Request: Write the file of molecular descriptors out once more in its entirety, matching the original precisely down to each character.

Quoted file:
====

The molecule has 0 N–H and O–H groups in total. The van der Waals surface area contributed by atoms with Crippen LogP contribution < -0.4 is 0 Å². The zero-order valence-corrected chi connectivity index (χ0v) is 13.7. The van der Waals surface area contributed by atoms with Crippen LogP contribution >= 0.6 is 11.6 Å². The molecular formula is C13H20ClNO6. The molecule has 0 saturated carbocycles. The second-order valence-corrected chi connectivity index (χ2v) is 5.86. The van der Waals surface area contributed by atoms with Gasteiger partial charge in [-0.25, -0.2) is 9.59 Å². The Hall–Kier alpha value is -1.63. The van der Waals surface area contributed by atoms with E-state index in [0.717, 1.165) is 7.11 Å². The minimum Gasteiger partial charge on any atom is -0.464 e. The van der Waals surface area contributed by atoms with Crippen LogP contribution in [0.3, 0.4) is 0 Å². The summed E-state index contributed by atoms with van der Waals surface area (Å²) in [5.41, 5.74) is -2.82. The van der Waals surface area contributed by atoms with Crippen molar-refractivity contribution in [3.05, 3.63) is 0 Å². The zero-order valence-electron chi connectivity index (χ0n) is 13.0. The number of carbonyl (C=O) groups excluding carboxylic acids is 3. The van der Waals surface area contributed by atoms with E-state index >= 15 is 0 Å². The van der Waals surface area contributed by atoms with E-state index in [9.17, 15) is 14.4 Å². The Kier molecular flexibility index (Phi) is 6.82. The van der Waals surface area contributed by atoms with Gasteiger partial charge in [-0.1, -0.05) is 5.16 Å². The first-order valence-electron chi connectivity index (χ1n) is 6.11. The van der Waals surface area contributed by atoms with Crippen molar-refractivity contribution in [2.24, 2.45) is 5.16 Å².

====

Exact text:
The molecule has 0 N–H and O–H groups in total. The van der Waals surface area contributed by atoms with Crippen LogP contribution < -0.4 is 0 Å². The zero-order valence-corrected chi connectivity index (χ0v) is 13.7. The van der Waals surface area contributed by atoms with Crippen LogP contribution >= 0.6 is 11.6 Å². The molecular formula is C13H20ClNO6. The molecule has 0 saturated carbocycles. The second-order valence-corrected chi connectivity index (χ2v) is 5.86. The van der Waals surface area contributed by atoms with Gasteiger partial charge in [-0.25, -0.2) is 9.59 Å². The Hall–Kier alpha value is -1.63. The van der Waals surface area contributed by atoms with E-state index in [0.717, 1.165) is 7.11 Å². The minimum Gasteiger partial charge on any atom is -0.464 e. The van der Waals surface area contributed by atoms with Crippen LogP contribution in [0.3, 0.4) is 0 Å². The summed E-state index contributed by atoms with van der Waals surface area (Å²) in [5.41, 5.74) is -2.82. The van der Waals surface area contributed by atoms with Crippen molar-refractivity contribution in [3.05, 3.63) is 0 Å². The zero-order valence-electron chi connectivity index (χ0n) is 13.0. The number of carbonyl (C=O) groups excluding carboxylic acids is 3. The van der Waals surface area contributed by atoms with E-state index >= 15 is 0 Å². The van der Waals surface area contributed by atoms with E-state index in [9.17, 15) is 14.4 Å². The Kier molecular flexibility index (Phi) is 6.82. The van der Waals surface area contributed by atoms with Gasteiger partial charge in [-0.1, -0.05) is 5.16 Å². The first-order valence-electron chi connectivity index (χ1n) is 6.11. The van der Waals surface area contributed by atoms with Crippen molar-refractivity contribution in [2.24, 2.45) is 5.16 Å².